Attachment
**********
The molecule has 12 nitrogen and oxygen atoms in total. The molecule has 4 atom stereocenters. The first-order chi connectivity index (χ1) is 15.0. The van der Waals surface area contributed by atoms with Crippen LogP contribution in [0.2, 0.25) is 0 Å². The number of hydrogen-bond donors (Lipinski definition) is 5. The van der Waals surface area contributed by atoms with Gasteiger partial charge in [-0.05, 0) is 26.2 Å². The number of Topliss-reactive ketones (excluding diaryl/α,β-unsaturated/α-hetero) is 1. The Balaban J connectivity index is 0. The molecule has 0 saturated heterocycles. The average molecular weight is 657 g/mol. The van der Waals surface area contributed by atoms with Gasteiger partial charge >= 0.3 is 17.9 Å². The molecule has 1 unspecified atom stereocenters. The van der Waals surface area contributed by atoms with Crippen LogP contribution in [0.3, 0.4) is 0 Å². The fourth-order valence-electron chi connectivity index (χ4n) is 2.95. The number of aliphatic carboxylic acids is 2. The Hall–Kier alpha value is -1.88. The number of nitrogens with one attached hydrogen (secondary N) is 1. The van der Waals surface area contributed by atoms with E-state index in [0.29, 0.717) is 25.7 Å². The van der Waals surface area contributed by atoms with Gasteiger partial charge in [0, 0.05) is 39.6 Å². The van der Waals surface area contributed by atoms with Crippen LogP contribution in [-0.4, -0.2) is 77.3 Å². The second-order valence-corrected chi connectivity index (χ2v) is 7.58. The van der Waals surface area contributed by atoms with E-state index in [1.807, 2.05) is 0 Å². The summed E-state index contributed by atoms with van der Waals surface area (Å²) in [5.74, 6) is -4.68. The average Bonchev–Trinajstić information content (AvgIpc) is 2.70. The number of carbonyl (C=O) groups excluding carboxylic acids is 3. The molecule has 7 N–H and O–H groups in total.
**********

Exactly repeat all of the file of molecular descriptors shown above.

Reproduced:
The molecule has 12 nitrogen and oxygen atoms in total. The molecule has 4 atom stereocenters. The first-order chi connectivity index (χ1) is 15.0. The van der Waals surface area contributed by atoms with Crippen LogP contribution in [0.2, 0.25) is 0 Å². The number of hydrogen-bond donors (Lipinski definition) is 5. The van der Waals surface area contributed by atoms with Gasteiger partial charge in [-0.05, 0) is 26.2 Å². The number of Topliss-reactive ketones (excluding diaryl/α,β-unsaturated/α-hetero) is 1. The Balaban J connectivity index is 0. The molecule has 0 saturated heterocycles. The average molecular weight is 657 g/mol. The van der Waals surface area contributed by atoms with Gasteiger partial charge >= 0.3 is 17.9 Å². The molecule has 1 unspecified atom stereocenters. The van der Waals surface area contributed by atoms with Crippen LogP contribution in [0.3, 0.4) is 0 Å². The fourth-order valence-electron chi connectivity index (χ4n) is 2.95. The number of aliphatic carboxylic acids is 2. The Hall–Kier alpha value is -1.88. The number of nitrogens with one attached hydrogen (secondary N) is 1. The van der Waals surface area contributed by atoms with E-state index in [0.29, 0.717) is 25.7 Å². The van der Waals surface area contributed by atoms with Gasteiger partial charge in [0, 0.05) is 39.6 Å². The van der Waals surface area contributed by atoms with Crippen LogP contribution in [-0.4, -0.2) is 77.3 Å². The second-order valence-corrected chi connectivity index (χ2v) is 7.58. The van der Waals surface area contributed by atoms with E-state index in [1.807, 2.05) is 0 Å². The summed E-state index contributed by atoms with van der Waals surface area (Å²) in [5.74, 6) is -4.68. The average Bonchev–Trinajstić information content (AvgIpc) is 2.70. The number of carbonyl (C=O) groups excluding carboxylic acids is 3. The molecule has 7 N–H and O–H groups in total.